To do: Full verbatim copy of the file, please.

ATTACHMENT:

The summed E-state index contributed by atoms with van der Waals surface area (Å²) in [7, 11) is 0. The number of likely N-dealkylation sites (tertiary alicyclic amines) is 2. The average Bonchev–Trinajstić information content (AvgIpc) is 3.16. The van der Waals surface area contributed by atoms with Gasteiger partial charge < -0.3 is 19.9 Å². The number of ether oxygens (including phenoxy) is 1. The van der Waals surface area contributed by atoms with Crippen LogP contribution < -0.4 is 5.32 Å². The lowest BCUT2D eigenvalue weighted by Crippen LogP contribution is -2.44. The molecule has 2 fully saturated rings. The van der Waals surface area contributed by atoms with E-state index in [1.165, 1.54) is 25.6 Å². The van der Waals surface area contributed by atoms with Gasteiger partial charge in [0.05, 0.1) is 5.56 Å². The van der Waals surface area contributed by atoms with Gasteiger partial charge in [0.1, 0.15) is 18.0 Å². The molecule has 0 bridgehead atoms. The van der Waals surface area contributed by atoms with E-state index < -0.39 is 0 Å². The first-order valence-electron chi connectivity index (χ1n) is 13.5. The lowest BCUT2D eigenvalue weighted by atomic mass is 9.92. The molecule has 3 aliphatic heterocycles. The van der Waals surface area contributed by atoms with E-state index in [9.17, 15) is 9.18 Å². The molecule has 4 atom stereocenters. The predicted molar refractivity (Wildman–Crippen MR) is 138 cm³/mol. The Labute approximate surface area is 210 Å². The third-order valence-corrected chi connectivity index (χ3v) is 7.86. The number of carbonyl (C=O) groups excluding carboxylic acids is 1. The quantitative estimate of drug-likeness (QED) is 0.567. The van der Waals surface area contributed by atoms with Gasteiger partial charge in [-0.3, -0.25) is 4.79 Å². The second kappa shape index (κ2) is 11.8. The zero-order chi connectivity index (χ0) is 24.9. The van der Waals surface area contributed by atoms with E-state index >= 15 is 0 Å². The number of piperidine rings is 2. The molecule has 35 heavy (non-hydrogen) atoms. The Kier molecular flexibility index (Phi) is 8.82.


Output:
The summed E-state index contributed by atoms with van der Waals surface area (Å²) in [7, 11) is 0. The number of likely N-dealkylation sites (tertiary alicyclic amines) is 2. The average Bonchev–Trinajstić information content (AvgIpc) is 3.16. The van der Waals surface area contributed by atoms with Gasteiger partial charge < -0.3 is 19.9 Å². The number of ether oxygens (including phenoxy) is 1. The van der Waals surface area contributed by atoms with Crippen LogP contribution < -0.4 is 5.32 Å². The lowest BCUT2D eigenvalue weighted by Crippen LogP contribution is -2.44. The molecule has 2 fully saturated rings. The van der Waals surface area contributed by atoms with E-state index in [1.165, 1.54) is 25.6 Å². The van der Waals surface area contributed by atoms with Gasteiger partial charge in [0.05, 0.1) is 5.56 Å². The van der Waals surface area contributed by atoms with Gasteiger partial charge in [0.1, 0.15) is 18.0 Å². The molecule has 0 bridgehead atoms. The van der Waals surface area contributed by atoms with E-state index < -0.39 is 0 Å². The first-order valence-electron chi connectivity index (χ1n) is 13.5. The lowest BCUT2D eigenvalue weighted by atomic mass is 9.92. The molecule has 3 aliphatic heterocycles. The van der Waals surface area contributed by atoms with E-state index in [9.17, 15) is 9.18 Å². The molecule has 4 atom stereocenters. The predicted molar refractivity (Wildman–Crippen MR) is 138 cm³/mol. The Labute approximate surface area is 210 Å². The third-order valence-corrected chi connectivity index (χ3v) is 7.86. The number of carbonyl (C=O) groups excluding carboxylic acids is 1. The quantitative estimate of drug-likeness (QED) is 0.567. The van der Waals surface area contributed by atoms with Gasteiger partial charge in [-0.3, -0.25) is 4.79 Å². The second kappa shape index (κ2) is 11.8. The zero-order chi connectivity index (χ0) is 24.9. The van der Waals surface area contributed by atoms with E-state index >= 15 is 0 Å². The number of piperidine rings is 2. The molecule has 35 heavy (non-hydrogen) atoms. The Kier molecular flexibility index (Phi) is 8.82.